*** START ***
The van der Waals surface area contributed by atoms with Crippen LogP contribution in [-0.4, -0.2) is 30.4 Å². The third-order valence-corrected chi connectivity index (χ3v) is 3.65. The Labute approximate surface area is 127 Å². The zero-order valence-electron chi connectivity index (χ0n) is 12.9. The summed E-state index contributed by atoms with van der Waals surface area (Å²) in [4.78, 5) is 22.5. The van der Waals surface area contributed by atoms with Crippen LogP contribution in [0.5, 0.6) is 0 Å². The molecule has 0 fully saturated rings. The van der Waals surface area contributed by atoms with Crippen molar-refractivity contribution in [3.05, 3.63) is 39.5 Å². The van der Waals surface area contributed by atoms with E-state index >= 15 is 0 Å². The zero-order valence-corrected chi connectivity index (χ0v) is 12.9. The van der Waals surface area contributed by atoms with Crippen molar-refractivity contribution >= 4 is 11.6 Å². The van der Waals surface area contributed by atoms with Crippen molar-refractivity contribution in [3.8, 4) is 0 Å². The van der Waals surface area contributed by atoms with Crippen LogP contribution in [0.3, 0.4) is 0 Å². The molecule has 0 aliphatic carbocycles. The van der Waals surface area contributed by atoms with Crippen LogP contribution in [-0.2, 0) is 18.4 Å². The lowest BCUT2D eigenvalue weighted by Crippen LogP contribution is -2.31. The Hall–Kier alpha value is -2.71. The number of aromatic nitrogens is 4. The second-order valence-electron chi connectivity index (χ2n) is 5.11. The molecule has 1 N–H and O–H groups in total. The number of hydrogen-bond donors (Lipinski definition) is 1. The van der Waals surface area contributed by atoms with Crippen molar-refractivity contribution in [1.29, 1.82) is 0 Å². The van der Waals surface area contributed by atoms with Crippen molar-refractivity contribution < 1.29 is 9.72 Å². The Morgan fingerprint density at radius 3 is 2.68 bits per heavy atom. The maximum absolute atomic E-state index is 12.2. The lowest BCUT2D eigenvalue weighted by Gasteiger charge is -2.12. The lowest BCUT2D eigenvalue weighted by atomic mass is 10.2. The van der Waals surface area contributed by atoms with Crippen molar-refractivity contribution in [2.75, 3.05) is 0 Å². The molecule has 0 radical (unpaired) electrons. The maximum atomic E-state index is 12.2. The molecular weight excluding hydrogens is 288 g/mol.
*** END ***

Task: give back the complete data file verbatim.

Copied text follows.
The van der Waals surface area contributed by atoms with Crippen LogP contribution in [-0.4, -0.2) is 30.4 Å². The third-order valence-corrected chi connectivity index (χ3v) is 3.65. The Labute approximate surface area is 127 Å². The zero-order valence-electron chi connectivity index (χ0n) is 12.9. The summed E-state index contributed by atoms with van der Waals surface area (Å²) in [4.78, 5) is 22.5. The van der Waals surface area contributed by atoms with Crippen LogP contribution in [0.5, 0.6) is 0 Å². The molecule has 0 fully saturated rings. The van der Waals surface area contributed by atoms with Crippen molar-refractivity contribution in [3.05, 3.63) is 39.5 Å². The van der Waals surface area contributed by atoms with E-state index >= 15 is 0 Å². The zero-order valence-corrected chi connectivity index (χ0v) is 12.9. The van der Waals surface area contributed by atoms with Crippen molar-refractivity contribution >= 4 is 11.6 Å². The van der Waals surface area contributed by atoms with Crippen molar-refractivity contribution in [3.8, 4) is 0 Å². The van der Waals surface area contributed by atoms with Crippen LogP contribution in [0.3, 0.4) is 0 Å². The molecule has 0 aliphatic carbocycles. The van der Waals surface area contributed by atoms with Crippen LogP contribution in [-0.2, 0) is 18.4 Å². The lowest BCUT2D eigenvalue weighted by Crippen LogP contribution is -2.31. The Hall–Kier alpha value is -2.71. The number of aromatic nitrogens is 4. The second-order valence-electron chi connectivity index (χ2n) is 5.11. The molecule has 1 N–H and O–H groups in total. The number of hydrogen-bond donors (Lipinski definition) is 1. The van der Waals surface area contributed by atoms with Crippen molar-refractivity contribution in [1.29, 1.82) is 0 Å². The van der Waals surface area contributed by atoms with Crippen molar-refractivity contribution < 1.29 is 9.72 Å². The Morgan fingerprint density at radius 3 is 2.68 bits per heavy atom. The maximum absolute atomic E-state index is 12.2. The lowest BCUT2D eigenvalue weighted by Gasteiger charge is -2.12. The lowest BCUT2D eigenvalue weighted by atomic mass is 10.2. The van der Waals surface area contributed by atoms with Crippen molar-refractivity contribution in [2.75, 3.05) is 0 Å². The molecule has 0 radical (unpaired) electrons. The maximum atomic E-state index is 12.2. The molecular weight excluding hydrogens is 288 g/mol.